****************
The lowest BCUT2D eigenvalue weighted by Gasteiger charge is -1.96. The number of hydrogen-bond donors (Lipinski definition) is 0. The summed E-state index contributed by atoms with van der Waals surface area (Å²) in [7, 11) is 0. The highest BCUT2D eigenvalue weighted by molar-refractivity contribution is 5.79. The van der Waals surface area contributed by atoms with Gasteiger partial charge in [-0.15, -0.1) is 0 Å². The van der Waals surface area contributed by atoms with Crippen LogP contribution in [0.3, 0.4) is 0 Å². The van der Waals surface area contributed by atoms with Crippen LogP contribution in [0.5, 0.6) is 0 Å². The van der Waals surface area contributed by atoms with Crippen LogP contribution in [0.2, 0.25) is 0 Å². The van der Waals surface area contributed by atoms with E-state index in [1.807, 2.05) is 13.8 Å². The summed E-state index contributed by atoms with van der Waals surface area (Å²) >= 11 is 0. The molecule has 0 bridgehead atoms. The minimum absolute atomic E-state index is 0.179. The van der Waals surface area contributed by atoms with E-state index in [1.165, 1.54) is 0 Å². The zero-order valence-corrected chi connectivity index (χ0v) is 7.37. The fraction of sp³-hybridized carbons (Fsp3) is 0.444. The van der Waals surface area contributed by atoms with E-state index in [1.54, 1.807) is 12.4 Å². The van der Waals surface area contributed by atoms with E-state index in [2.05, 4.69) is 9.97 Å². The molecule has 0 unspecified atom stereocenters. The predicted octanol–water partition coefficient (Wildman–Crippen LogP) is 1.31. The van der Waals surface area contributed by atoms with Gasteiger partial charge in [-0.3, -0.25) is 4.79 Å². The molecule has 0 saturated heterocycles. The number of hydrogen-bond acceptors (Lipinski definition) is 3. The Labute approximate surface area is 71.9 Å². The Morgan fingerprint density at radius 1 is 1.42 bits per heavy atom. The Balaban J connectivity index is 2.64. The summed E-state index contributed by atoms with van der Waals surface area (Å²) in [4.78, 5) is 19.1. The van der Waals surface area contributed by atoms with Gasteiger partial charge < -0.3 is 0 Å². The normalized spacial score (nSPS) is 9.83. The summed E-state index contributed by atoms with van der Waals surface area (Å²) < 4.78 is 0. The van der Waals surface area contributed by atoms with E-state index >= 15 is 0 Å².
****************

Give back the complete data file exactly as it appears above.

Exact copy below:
The lowest BCUT2D eigenvalue weighted by Gasteiger charge is -1.96. The number of hydrogen-bond donors (Lipinski definition) is 0. The summed E-state index contributed by atoms with van der Waals surface area (Å²) in [7, 11) is 0. The highest BCUT2D eigenvalue weighted by molar-refractivity contribution is 5.79. The van der Waals surface area contributed by atoms with Gasteiger partial charge in [-0.15, -0.1) is 0 Å². The van der Waals surface area contributed by atoms with Crippen LogP contribution in [0.3, 0.4) is 0 Å². The van der Waals surface area contributed by atoms with Crippen LogP contribution in [0.5, 0.6) is 0 Å². The van der Waals surface area contributed by atoms with Crippen LogP contribution in [0.2, 0.25) is 0 Å². The van der Waals surface area contributed by atoms with E-state index in [1.807, 2.05) is 13.8 Å². The summed E-state index contributed by atoms with van der Waals surface area (Å²) >= 11 is 0. The molecule has 0 bridgehead atoms. The minimum absolute atomic E-state index is 0.179. The van der Waals surface area contributed by atoms with E-state index in [1.165, 1.54) is 0 Å². The zero-order valence-corrected chi connectivity index (χ0v) is 7.37. The fraction of sp³-hybridized carbons (Fsp3) is 0.444. The van der Waals surface area contributed by atoms with E-state index in [1.54, 1.807) is 12.4 Å². The van der Waals surface area contributed by atoms with E-state index in [2.05, 4.69) is 9.97 Å². The molecule has 0 unspecified atom stereocenters. The predicted octanol–water partition coefficient (Wildman–Crippen LogP) is 1.31. The van der Waals surface area contributed by atoms with Gasteiger partial charge in [-0.3, -0.25) is 4.79 Å². The molecule has 0 saturated heterocycles. The number of hydrogen-bond acceptors (Lipinski definition) is 3. The Labute approximate surface area is 71.9 Å². The Morgan fingerprint density at radius 1 is 1.42 bits per heavy atom. The Balaban J connectivity index is 2.64. The summed E-state index contributed by atoms with van der Waals surface area (Å²) in [4.78, 5) is 19.1. The van der Waals surface area contributed by atoms with Gasteiger partial charge < -0.3 is 0 Å². The normalized spacial score (nSPS) is 9.83. The summed E-state index contributed by atoms with van der Waals surface area (Å²) < 4.78 is 0. The van der Waals surface area contributed by atoms with E-state index >= 15 is 0 Å².